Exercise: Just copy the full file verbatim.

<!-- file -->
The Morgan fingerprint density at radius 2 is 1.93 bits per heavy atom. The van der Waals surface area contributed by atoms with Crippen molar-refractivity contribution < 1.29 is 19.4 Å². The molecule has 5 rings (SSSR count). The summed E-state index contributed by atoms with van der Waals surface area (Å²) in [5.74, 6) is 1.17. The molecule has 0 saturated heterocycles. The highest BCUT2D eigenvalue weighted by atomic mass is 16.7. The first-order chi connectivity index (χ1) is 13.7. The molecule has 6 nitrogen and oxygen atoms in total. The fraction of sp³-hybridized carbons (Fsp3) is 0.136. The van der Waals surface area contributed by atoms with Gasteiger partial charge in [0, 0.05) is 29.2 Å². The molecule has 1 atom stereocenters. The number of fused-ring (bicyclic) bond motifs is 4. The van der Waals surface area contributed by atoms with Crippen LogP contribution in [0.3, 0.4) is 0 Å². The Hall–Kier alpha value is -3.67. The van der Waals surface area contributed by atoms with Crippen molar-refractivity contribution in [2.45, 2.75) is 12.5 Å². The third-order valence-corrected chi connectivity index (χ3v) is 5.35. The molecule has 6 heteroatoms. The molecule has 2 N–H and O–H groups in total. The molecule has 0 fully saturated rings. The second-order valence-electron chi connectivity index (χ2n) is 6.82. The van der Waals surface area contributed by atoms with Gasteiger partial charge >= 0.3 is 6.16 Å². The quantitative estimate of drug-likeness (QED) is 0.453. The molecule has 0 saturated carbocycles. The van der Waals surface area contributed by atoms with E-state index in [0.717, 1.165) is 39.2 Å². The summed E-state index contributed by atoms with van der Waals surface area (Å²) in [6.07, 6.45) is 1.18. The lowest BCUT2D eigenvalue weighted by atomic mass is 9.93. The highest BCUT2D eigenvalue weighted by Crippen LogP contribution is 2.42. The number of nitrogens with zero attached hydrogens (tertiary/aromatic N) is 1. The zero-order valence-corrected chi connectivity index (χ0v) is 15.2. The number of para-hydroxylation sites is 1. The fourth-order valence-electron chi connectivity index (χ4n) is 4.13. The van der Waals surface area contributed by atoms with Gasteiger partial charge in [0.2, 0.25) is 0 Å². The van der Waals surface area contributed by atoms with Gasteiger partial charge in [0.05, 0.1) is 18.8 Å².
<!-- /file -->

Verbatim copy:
The Morgan fingerprint density at radius 2 is 1.93 bits per heavy atom. The van der Waals surface area contributed by atoms with Crippen molar-refractivity contribution < 1.29 is 19.4 Å². The molecule has 5 rings (SSSR count). The summed E-state index contributed by atoms with van der Waals surface area (Å²) in [5.74, 6) is 1.17. The molecule has 0 saturated heterocycles. The highest BCUT2D eigenvalue weighted by atomic mass is 16.7. The first-order chi connectivity index (χ1) is 13.7. The molecule has 6 nitrogen and oxygen atoms in total. The fraction of sp³-hybridized carbons (Fsp3) is 0.136. The van der Waals surface area contributed by atoms with Gasteiger partial charge in [0, 0.05) is 29.2 Å². The molecule has 1 atom stereocenters. The number of fused-ring (bicyclic) bond motifs is 4. The van der Waals surface area contributed by atoms with Crippen LogP contribution in [0.3, 0.4) is 0 Å². The Hall–Kier alpha value is -3.67. The van der Waals surface area contributed by atoms with Crippen molar-refractivity contribution in [2.45, 2.75) is 12.5 Å². The third-order valence-corrected chi connectivity index (χ3v) is 5.35. The molecule has 6 heteroatoms. The molecule has 2 N–H and O–H groups in total. The molecule has 0 fully saturated rings. The second-order valence-electron chi connectivity index (χ2n) is 6.82. The van der Waals surface area contributed by atoms with Gasteiger partial charge >= 0.3 is 6.16 Å². The quantitative estimate of drug-likeness (QED) is 0.453. The molecule has 0 saturated carbocycles. The van der Waals surface area contributed by atoms with E-state index in [0.717, 1.165) is 39.2 Å². The summed E-state index contributed by atoms with van der Waals surface area (Å²) in [6.07, 6.45) is 1.18. The lowest BCUT2D eigenvalue weighted by atomic mass is 9.93. The highest BCUT2D eigenvalue weighted by Crippen LogP contribution is 2.42. The number of nitrogens with zero attached hydrogens (tertiary/aromatic N) is 1. The zero-order valence-corrected chi connectivity index (χ0v) is 15.2. The number of para-hydroxylation sites is 1. The fourth-order valence-electron chi connectivity index (χ4n) is 4.13. The van der Waals surface area contributed by atoms with Gasteiger partial charge in [0.2, 0.25) is 0 Å². The van der Waals surface area contributed by atoms with Gasteiger partial charge in [0.05, 0.1) is 18.8 Å².